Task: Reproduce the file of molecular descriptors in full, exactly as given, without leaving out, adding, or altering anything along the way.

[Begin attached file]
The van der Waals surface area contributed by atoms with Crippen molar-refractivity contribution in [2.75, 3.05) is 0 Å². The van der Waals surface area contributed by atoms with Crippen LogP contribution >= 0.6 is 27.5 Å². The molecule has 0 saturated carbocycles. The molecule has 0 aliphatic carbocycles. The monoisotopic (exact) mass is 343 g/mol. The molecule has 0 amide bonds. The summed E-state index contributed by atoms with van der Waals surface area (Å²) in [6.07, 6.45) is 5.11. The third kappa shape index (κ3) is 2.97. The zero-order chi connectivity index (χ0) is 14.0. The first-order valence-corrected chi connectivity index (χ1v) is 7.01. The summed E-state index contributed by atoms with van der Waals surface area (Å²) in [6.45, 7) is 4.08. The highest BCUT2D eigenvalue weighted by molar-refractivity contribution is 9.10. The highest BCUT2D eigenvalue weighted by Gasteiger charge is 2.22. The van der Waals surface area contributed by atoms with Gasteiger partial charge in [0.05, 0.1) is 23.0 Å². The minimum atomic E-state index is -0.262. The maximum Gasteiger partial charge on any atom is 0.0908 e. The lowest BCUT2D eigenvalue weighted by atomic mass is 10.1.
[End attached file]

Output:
The van der Waals surface area contributed by atoms with Crippen molar-refractivity contribution in [2.75, 3.05) is 0 Å². The van der Waals surface area contributed by atoms with Crippen LogP contribution >= 0.6 is 27.5 Å². The molecule has 0 saturated carbocycles. The molecule has 0 aliphatic carbocycles. The monoisotopic (exact) mass is 343 g/mol. The molecule has 0 amide bonds. The summed E-state index contributed by atoms with van der Waals surface area (Å²) in [6.07, 6.45) is 5.11. The third kappa shape index (κ3) is 2.97. The zero-order chi connectivity index (χ0) is 14.0. The first-order valence-corrected chi connectivity index (χ1v) is 7.01. The summed E-state index contributed by atoms with van der Waals surface area (Å²) in [6.45, 7) is 4.08. The highest BCUT2D eigenvalue weighted by molar-refractivity contribution is 9.10. The highest BCUT2D eigenvalue weighted by Gasteiger charge is 2.22. The van der Waals surface area contributed by atoms with Gasteiger partial charge in [0.05, 0.1) is 23.0 Å². The minimum atomic E-state index is -0.262. The maximum Gasteiger partial charge on any atom is 0.0908 e. The lowest BCUT2D eigenvalue weighted by atomic mass is 10.1.